On the 4th of March 2010 Telecentre-Europe held the first ever European Get Online Day. What a day it turned out to be!
More than 50.000 people were reached by the campaign on the day itself, in 42 European countries, and the online counter recorded a total number of 68.253 people during the whole of EC eSkills Week 2010.
Across the wider European region, almost 300 million people live in digital exclusion. In today’s knowledge based society, digital technologies represent a gateway to economic and social development, and without it their future potential is limited. At Telecentre-Europe, we believe we can help create relevant and scalable approaches towards achieving e-Inclusion for the ones that are left behind.
“While before I had to rely on hearing about job vacancies by chance and from neighbors I was amazed to discover a wide range of job-search sites in my own language. I have even signed-up for my first IT course in our local telecentre and I hope to be able to support this great Get Online Day event in the future. It sure opened my eyes!” said Alexandra Tudor, a 44-year old unemployed from Romania
During the height of the campaign on the 4th of March, the counter on the Telecentre-Europe site was rising at the rate of about 3.600 an hour… that’s one person every second! The most active Telecentre networks were in Romania, Lithuania and Latvia. In Latvia, over 10.000 people have accessed the online IT barometer to measure their ICT skills, while in Romania over 100 eCentres, libraries, schools and Public Information Access Points (PIAPs) have worked together in a unique way reaching more than 20.000 people.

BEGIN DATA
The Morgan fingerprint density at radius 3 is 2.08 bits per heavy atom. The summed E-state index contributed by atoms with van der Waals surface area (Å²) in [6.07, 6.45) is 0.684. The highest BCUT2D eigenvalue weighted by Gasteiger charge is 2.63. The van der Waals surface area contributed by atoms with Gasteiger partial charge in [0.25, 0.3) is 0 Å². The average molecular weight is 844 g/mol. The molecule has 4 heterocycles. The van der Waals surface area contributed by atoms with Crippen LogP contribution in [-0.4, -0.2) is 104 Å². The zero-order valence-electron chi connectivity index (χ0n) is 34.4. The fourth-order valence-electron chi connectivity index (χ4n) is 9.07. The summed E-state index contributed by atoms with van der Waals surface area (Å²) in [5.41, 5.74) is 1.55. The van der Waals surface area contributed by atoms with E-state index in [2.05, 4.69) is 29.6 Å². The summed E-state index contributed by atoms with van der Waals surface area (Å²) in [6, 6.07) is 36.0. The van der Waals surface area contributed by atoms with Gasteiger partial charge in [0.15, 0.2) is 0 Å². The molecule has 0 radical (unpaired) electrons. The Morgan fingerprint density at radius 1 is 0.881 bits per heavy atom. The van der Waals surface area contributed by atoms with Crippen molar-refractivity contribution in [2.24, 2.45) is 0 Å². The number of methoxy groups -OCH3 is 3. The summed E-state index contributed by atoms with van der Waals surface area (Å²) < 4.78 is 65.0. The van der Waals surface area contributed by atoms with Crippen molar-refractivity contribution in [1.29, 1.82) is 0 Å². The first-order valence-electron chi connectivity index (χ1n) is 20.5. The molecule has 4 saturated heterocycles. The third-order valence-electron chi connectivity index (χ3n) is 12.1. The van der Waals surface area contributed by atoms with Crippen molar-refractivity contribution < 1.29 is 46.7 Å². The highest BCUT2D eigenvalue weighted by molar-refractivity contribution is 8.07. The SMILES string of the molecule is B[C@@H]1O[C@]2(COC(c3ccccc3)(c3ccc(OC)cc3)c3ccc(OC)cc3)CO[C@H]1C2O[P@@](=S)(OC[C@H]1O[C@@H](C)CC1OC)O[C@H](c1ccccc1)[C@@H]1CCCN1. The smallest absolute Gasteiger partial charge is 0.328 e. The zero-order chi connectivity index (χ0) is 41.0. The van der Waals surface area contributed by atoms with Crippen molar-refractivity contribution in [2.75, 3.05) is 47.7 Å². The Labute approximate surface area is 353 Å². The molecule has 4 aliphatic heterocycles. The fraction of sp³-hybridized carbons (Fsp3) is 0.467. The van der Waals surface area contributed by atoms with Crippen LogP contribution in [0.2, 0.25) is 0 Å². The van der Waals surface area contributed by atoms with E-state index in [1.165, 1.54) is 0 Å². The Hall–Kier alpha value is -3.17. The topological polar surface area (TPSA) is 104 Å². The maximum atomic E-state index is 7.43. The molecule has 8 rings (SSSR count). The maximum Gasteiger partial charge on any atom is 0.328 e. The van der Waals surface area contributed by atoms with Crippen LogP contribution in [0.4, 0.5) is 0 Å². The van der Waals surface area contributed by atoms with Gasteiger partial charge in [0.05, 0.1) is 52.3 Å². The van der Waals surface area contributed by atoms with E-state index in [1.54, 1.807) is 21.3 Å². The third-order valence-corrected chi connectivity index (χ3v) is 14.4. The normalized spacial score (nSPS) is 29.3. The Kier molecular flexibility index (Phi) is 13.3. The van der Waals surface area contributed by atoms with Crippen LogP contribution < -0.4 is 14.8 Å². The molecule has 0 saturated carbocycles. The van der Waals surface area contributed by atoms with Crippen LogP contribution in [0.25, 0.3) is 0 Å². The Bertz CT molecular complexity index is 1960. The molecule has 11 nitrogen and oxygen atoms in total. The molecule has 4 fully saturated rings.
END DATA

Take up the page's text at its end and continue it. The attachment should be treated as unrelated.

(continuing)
The campaign involved a strong participation of youngsters (60% of total participants) and over 3.000 unemployed people got online for the first time ever. Women represented around 60% of participants, while the group of participants aged over 40 reached 20%.
Telecentres are community venues where people can go to get help using computers and the internet. Telecentres across Europe held events helping people to learn about the internet, many for the first time. This project across the whole of Europe showed the power of a joined up network!
Get Online Day was supported by national partners, NGOs, telecentres, libraries, schools, information access points and aimed to bring people online, targeting mainly the offline Europeans, people that have never used the internet and were consequently not aware of its benefits.